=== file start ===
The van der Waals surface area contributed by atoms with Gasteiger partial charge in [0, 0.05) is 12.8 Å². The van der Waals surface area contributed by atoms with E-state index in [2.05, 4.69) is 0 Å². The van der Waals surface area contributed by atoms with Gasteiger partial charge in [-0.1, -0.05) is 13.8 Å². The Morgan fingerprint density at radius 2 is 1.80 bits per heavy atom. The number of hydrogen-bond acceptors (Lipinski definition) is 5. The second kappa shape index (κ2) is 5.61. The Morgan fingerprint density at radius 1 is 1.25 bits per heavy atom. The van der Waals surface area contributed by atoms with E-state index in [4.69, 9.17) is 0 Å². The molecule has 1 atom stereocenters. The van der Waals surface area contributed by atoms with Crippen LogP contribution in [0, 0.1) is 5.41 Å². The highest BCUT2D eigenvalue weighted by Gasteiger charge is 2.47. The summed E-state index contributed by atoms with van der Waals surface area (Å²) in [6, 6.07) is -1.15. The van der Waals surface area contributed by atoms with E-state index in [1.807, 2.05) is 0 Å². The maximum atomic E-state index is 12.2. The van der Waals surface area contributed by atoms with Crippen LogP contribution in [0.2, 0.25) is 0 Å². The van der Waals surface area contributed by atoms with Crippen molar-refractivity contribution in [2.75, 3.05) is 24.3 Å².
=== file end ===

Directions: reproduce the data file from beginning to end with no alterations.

The van der Waals surface area contributed by atoms with Gasteiger partial charge in [0, 0.05) is 12.8 Å². The van der Waals surface area contributed by atoms with E-state index in [2.05, 4.69) is 0 Å². The van der Waals surface area contributed by atoms with Gasteiger partial charge in [-0.1, -0.05) is 13.8 Å². The Morgan fingerprint density at radius 2 is 1.80 bits per heavy atom. The number of hydrogen-bond acceptors (Lipinski definition) is 5. The second kappa shape index (κ2) is 5.61. The Morgan fingerprint density at radius 1 is 1.25 bits per heavy atom. The van der Waals surface area contributed by atoms with E-state index in [4.69, 9.17) is 0 Å². The molecule has 1 atom stereocenters. The van der Waals surface area contributed by atoms with Crippen LogP contribution in [0, 0.1) is 5.41 Å². The highest BCUT2D eigenvalue weighted by Gasteiger charge is 2.47. The summed E-state index contributed by atoms with van der Waals surface area (Å²) in [6, 6.07) is -1.15. The van der Waals surface area contributed by atoms with E-state index in [1.807, 2.05) is 0 Å². The maximum atomic E-state index is 12.2. The van der Waals surface area contributed by atoms with Crippen LogP contribution in [0.2, 0.25) is 0 Å². The van der Waals surface area contributed by atoms with Crippen molar-refractivity contribution in [2.75, 3.05) is 24.3 Å².